The art of better selling
Business school curricula have become increasingly ambitious and inclusive in recent decades, but there’s one subject that’s still seldom taught formally: sales. This is no doubt because it’s an extremely broad church, with many industries and sectors having very specific approaches. Frankly, teaching sales in all its breadth and depth would leave precious little room for anything else.
Yet there are some basic concepts that can help any sales process, and small businesses in particular would do well to become familiar with them. First and foremost, perhaps we should try to define in very simple terms what we actually mean by “sales”.
We could infer, for example, that the role of sales is to help customers to buy. This much seems obvious enough. But such an interpretation overlooks a crucial nuance. It might be more instructive to say that the role of sales is to encourage customers to better explain their needs so that a company can make the decision to buy easy for them.
The key point here is that the art of selling is a two-way affair. It’s about communication. It requires dialogue. So how should the conversation start?
Any meaningful sales campaign is likely to begin with a USP analysis. This is a given. Yet there should be more to the task than a company merely taking its own product and those of its competitors and comparing their respective merits.
Sophisticated sales processes go much further. They ask open questions so that a business can truly understand customers’ needs and the problems that require solving. The aim should be to synthesise as much information as possible before making a considered value proposal.
What happens in the absence of such an approach? It’s usually an unfortunate case of “firehose” or “spray and pray” selling – showering customers with a torrent of information in the hope that something will stick. I once saw a novice sales manager talk without pause for 45 minutes, never once allowing the prospective client to interject, thus steadily reducing the body language of those around the table from relative alertness to simmering resignation.
Relatedly, it’s too frequently forgotten that benefits drive sales. Features matter as well, of course, but it’s benefits that truly make a difference to would-be buyers’ perceptions.
In other words, although it’s easy to rattle on about what a product can do, it’s far more useful to showcase tangible advantages and explain how customers’ needs are likely to be met. This is why an accurate and effective pitch is nigh on impossible if what customers want hasn’t been established in the first place.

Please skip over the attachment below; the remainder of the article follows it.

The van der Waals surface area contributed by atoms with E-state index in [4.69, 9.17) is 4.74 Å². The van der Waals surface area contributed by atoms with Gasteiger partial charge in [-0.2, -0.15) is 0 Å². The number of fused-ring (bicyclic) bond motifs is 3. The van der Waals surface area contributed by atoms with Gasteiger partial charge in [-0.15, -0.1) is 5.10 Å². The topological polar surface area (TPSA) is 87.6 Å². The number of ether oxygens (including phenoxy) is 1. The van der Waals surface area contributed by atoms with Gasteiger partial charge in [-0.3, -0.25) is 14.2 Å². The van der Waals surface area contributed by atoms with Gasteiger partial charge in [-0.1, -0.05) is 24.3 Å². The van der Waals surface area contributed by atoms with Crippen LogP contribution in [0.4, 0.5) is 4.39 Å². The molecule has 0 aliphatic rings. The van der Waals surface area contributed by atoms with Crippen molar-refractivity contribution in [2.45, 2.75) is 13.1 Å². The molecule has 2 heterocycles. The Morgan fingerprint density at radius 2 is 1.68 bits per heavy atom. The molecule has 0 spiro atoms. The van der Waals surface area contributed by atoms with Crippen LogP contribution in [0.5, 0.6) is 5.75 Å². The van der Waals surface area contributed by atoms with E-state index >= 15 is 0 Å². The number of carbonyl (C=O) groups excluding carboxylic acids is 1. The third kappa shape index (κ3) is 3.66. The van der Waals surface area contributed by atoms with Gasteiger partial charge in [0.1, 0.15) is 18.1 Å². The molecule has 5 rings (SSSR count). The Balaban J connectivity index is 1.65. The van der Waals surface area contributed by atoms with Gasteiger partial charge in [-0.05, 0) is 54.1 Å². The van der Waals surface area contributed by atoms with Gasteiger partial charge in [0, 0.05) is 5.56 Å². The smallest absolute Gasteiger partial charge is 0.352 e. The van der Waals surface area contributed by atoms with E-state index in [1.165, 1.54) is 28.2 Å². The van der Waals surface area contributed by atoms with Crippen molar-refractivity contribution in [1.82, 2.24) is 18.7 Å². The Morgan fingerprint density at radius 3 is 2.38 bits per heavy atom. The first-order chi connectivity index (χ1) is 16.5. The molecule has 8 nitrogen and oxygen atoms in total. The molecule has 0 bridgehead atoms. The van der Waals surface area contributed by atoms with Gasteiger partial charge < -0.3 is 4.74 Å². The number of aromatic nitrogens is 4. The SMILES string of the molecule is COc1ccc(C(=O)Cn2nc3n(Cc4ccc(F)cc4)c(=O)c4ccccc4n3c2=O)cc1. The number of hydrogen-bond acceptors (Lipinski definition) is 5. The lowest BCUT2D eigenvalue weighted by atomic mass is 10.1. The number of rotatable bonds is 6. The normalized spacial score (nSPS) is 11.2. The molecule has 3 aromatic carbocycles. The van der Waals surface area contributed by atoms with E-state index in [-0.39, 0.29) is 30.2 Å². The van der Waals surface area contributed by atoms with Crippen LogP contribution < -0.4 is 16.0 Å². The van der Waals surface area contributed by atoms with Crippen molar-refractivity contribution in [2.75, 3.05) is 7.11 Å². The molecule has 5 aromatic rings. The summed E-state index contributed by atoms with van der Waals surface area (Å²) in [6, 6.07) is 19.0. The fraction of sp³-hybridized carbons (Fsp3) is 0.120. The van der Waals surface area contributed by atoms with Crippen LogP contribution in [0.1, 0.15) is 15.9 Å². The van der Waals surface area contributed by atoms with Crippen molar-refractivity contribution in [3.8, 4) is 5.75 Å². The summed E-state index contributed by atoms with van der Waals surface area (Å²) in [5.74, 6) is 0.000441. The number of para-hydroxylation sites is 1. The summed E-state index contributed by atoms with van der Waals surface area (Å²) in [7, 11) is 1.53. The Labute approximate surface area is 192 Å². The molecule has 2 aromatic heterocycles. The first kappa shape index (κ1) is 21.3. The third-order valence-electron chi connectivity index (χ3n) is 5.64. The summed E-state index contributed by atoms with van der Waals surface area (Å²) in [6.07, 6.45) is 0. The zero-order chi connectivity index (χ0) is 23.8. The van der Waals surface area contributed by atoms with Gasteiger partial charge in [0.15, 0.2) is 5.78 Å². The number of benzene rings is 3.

It’s also important to recognise that trust is crucial to sales. Every one of us takes this for granted for when we choose a tradesperson to work in our home – we might even rank trust above price in such a situation – but many companies fail to think in the same way when it comes to selling their products.
A skilled salesperson always looks to establish a relationship. Sometimes this might be achieved through becoming a respected adviser to a client. It can be a question of volunteering expertise in return for confidence – and, by extension, sales.
Finally, it’s often necessary to overcome objections in order to progress sales. The most common include lack of budget, lack of sign-off authority, an inconvenient timeframe and issues around capability or credibility.
Most of these tend to be little more than glorified brush-offs. Even so, it pays to delve deeper and appreciate their root causes, as this offers a fighting chance of surmounting them in the future – for instance, by establishing value recognition or collaborating to deliver workable solutions.
It’s only right to concede that this brief survey of sales is exactly that – we’ve just scratched the surface – but it at least equips us with some handy fundamentals. To summarise:
- Engage in dialogue.
- Root this in a firm understanding of customers’ needs.
- Focus on showcasing benefits rather than features.
- Recognise that trust is crucial.
- Be prepared to encounter, understand and overcome objections.
It’s by no means the be-all and end-all. But it’s a start.
David Falzani MBE is an Honorary Professor at Nottingham University Business School’s Haydn Green Institute for Innovation and Entrepreneurship and president of the Sainsbury Management Fellowship.